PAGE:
Australian research leads to uptake of home-grown forages

28-11-2022 | |
Less common winter mono-culture crops currently being trialled. Canola is one of the crops showing strong potential in producing-high yielding, high-quality silage. Photo: René Groeneveld
Less common winter mono-culture crops currently being trialled. Canola is one of the crops showing strong potential in producing-high yielding, high-quality silage. Photo: René Groeneveld

Australian researchers are investigating forage management strategies that are resilient to climatic and economic variability. There has been a large uptake of home-grown forages because of this work.

Researchers of the C4Milk project are looking at alternative home-grown forages, combination forages, improved agronomic management and harvest techniques that reduce farmers’ reliance on purchased grains and concentrates and improve the quality and quantity of feed grown.

The C4Milk project is a joint initiative between Dairy Australia and the Queensland Government delivering research, development and extension to Queensland and northern New South Wales dairy farmers.

Over the last 6 years, the C4Milk project has developed several high-forage systems. There are currently a range of research and developmental trials being conducted as part of the C4Milk project, which are fine-tuning forage management strategies that increase pasture intake and milk response.

The C4Milk project has focused on strategies that increase the yield and quality of individual forages and how they can be incorporated into existing feeding systems on farm. There has been a large uptake of home-grown forages such as soybeans, white sorghum and lablab on farms because of this work. This has had positive outcomes for producers facing grain and concentrate price volatility as well as extreme climate variability.

Recently, C4Milk has explored forage combinations for silage, planting legume and cereal crops together to boost protein levels in silage, compared to traditional cereal crops, which have been grown for silage as a source of starch. Further harvesting and ensiling techniques have also been investigated to improve forage quality.


Soybeans are a legume that can be grown as a high-protein and cost-effective silage option, the researchers say. Soybeans have the highest yield (up to 14 tonnes of dry matter per hectare) and forage quality (more than 22% crude protein) potential of summer legume crops and have also been grown under dryland conditions.

The researchers found that incorporating a legume silage crop into the diet can help offset purchased protein concentrates and provide a good balance of protein and fibre to supplement the diet. “Soybeans can not only produce high-quality feed, but also provide benefits to the cropping system by acting as a break crop and returning nutrients to the soil,” according to the team.

The challenge of producing high-quality soybean silage in northern Australia is managing harvesting time and technique, as wet humid summer months can make drying down difficult. In subtropical conditions, the C4Milk team recommends harvesting at mid pod fill with a swather, allowing a dry down period of 24-48 hours to achieve 35% dry matter before chopping to a short chop length.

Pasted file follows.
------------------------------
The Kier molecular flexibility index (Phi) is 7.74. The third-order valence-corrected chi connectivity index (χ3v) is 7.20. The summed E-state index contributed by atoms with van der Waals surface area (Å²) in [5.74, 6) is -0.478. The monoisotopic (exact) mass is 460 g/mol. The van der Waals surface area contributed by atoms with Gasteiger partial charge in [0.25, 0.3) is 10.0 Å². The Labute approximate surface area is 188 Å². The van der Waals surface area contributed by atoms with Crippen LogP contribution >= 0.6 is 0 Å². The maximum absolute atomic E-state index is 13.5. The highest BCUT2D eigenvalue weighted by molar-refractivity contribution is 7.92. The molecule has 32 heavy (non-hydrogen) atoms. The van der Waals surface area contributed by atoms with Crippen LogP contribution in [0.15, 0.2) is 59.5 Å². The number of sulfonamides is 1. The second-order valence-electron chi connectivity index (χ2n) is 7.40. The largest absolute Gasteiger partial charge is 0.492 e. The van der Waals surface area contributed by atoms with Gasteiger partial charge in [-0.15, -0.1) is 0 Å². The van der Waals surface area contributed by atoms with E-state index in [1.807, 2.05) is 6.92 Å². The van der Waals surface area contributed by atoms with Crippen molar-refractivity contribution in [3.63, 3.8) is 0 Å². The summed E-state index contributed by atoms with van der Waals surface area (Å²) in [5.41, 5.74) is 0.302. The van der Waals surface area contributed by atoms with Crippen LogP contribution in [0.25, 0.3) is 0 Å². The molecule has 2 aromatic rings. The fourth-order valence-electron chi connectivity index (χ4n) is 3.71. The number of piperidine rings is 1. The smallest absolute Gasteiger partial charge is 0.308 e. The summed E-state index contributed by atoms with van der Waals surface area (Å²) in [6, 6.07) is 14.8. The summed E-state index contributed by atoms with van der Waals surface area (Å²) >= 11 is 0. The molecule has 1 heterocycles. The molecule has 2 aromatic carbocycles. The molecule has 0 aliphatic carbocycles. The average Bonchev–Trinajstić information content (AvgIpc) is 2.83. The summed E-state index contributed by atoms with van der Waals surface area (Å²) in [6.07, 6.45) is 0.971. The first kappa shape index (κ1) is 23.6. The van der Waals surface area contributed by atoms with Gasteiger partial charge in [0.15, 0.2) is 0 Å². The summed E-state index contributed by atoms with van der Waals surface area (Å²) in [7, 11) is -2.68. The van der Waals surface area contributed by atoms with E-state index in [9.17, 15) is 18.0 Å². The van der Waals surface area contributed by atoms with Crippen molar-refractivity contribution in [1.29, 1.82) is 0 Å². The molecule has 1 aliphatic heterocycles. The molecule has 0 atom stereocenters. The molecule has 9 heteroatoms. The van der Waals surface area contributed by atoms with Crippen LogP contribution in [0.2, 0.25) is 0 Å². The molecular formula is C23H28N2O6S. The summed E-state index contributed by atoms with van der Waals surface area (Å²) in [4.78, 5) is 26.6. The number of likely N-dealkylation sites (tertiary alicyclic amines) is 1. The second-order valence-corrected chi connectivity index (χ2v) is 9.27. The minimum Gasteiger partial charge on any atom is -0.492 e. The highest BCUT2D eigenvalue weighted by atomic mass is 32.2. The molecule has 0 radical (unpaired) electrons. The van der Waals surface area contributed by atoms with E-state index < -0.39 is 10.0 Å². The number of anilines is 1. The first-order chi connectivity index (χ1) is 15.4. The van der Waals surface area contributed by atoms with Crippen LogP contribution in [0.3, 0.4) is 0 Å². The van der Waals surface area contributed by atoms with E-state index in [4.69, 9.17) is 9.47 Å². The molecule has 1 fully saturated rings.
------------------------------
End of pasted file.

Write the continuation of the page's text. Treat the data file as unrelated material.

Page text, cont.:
Grain sorghum has become an increasingly popular crop grown for silage and headlage in Australia. Headlage is a product like silage; however, the sorghum plant is harvested from the first leaf at the top of the plant (consisting mainly of the sorghum grain head) and then ensiled.

White sorghum has taken a strong foothold in the dairy fodder systems as research conducted as part of C4Milk has found it improved starch availability and digestibility characteristics compared to other sorghum varieties. Headlage provides a cheaper starch alternative to purchased grain and as a forage. The lower fibre levels of headlage make it a more efficient energy source as it reduces rumen fill.

As grain sorghum is a hardy and drought-tolerant crop, it has been included in summer plantings during periods of low rainfall and irrigation water shortages. It has improved margin over feed costs when grain prices have been high. Grain sorghum is a ratooning crop, where multiple harvests can occur, maximising yield.

Forage crop combinations

The C4Milk team found that high-chop corn is a higher-quality alternative to standard corn silage. High-chopped corn silage refers to corn that is harvested approximately 40 cm from the base of the plant, as opposed to the traditional chopping height of 15cm. This method creates higher concentrations of starch (41.7% DM versus 38.7% DM) and reduced amounts of woody fibrous stem, therefore reducing silage-neutral detergent fibre content.

With lower fibre levels, cows can consume greater amounts of higher-quality feed, resulting in greater milk production. Although adjusting the harvesting height does improve silage quality and intake rates, yield is compromised by up to 1.5 tonnes of dry matter per hectare. “The balance of quality and quantity needs to be assessed by the producer,” the researchers point out.

The C4Milk project has trialled numerous summer and winter forage crop combinations, with winter combinations of cereals and legumes such as barley and oats combined with peas and vetch showing wide adoption by producers. Less common winter monocultures such as faba beans, canola and lupins are also crops currently being trialled. They are showing strong potential in producing-high yielding, high-quality silage.

Join 13,000+ subscribers

Subscribe to our newsletter to stay updated about all the need-to-know content in the dairy sector, two times a week.

René Groeneveld Australia correspondent